(Nearly) Infinite Scalability
In traditional datacenters, a need for additional resources means a call for labor-intensive, time-consuming and thus costly manual configurations of your environment. The beauty of scale out environments (like OpenStack clouds) lies in how easy it is to spin up or replace compute, storage, and/or networking projects — or components thereof.
Scale out architecture is theoretically unlimited in its size, since you can always add more systems or nodes. Scale up systems are, inversely, very much limited by the capabilities of your existing resources.
OpenStack’s Scale Out Architecture
When we think of cloud-based scale out architectures such as OpenStack, it is based on modular applications that support decoupled services. This decoupling is the key to OpenStack’s agility; it allows components of the architecture to be added (and also removed) as needed.
This is “scale out architecture” at its finest, especially as these environments are built on software-defined everything. For example, software-defined networking (SDN) has evolved to become a critical piece of scale out capabilities; it allows an organization to make automated adjustments to its network that don’t necessitate manual intervention.
Scaling the environment to meet capacity demands can happen automatically, with resources deployed and load balanced across the architecture. OpenStack vendors offer countless plug-ins and components to help manage this scale out and load balancing capability with ease.
Why Your Services Need to Scale Out Too
As the OpenStack world continues to evolve — and as more organizations across the globe work to meet increased application and data management demands — the ability to flex an entire environment to a changing scale becomes a “must have.”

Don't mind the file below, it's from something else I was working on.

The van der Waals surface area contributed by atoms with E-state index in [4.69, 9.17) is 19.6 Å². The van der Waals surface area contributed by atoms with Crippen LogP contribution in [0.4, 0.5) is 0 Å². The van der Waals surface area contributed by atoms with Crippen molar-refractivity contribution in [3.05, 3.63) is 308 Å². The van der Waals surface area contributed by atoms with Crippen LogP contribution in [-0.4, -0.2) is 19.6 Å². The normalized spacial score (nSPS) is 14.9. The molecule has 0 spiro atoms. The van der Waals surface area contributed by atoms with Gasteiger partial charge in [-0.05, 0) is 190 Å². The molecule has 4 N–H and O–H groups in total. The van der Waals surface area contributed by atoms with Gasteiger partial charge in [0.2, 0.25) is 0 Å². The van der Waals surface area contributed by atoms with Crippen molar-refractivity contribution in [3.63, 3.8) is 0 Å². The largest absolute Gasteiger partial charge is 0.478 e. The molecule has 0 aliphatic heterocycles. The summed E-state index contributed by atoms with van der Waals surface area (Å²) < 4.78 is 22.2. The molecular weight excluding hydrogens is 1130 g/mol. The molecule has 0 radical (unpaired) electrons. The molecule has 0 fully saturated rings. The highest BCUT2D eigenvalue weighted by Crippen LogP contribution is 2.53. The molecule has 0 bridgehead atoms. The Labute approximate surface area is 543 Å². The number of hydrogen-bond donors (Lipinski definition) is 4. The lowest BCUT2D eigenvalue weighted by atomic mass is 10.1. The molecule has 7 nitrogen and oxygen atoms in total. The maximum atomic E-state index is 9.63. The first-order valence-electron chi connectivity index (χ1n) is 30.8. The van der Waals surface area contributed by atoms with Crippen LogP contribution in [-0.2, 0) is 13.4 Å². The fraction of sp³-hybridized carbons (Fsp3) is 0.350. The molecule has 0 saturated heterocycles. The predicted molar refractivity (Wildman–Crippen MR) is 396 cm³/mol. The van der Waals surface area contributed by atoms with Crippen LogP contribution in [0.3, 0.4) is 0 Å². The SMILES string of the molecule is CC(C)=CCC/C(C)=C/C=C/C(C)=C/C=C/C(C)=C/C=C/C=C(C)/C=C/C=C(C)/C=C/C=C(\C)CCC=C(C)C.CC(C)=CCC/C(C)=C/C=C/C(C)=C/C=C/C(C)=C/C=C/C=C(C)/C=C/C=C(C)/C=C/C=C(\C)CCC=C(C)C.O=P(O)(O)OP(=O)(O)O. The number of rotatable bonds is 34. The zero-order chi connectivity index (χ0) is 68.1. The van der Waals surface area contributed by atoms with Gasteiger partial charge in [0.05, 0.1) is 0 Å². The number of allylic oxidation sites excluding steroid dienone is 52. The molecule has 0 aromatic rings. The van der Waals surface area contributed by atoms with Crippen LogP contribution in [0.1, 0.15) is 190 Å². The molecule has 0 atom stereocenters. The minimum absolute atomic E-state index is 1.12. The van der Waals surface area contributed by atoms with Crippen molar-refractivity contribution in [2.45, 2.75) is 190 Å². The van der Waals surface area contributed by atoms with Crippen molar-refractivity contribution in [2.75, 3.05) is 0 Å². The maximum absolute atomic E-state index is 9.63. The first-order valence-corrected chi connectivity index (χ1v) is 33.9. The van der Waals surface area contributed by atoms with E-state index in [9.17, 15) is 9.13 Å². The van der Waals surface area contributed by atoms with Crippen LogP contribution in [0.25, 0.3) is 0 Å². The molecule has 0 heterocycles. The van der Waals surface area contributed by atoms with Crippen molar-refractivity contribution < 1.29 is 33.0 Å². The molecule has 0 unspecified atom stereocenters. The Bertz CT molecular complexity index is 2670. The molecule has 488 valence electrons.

Scale out architectures offer agility and flexibility unmatched by traditional datacenters. This is why we continue to see more and more organizations moving to cloud-based OpenStack environments, and why your organization should consider this architecture as the right foundation for managing your data.
Layering legacy systems on top of these scale out systems is sometimes unavoidable, but nearly always adds administrative headaches and requires ongoing upkeep. Consider data protection services (because, hey, that’s our specialty): most legacy solutions rely on agents to take backup snapshots and use caching devices to store data. When you add new resources, someone on your team needs to manually add those agents and devices to the new node. Multiply this by the number of users you have, the number of nodes in your system, and how often a node changes or breaks, and you’re left with a configuration nightmare.
A cloud-native approach is the opposite of this legacy approach: it’s made for the cloud, and natively integrates so that it scales out as your system scales out. TrilioVault, for example, uses native APIs to take snapshots, so there’s no need to install agents on each node you spin up. It scales as your system scales, forever. Isn’t that the whole point of a scalable cloud?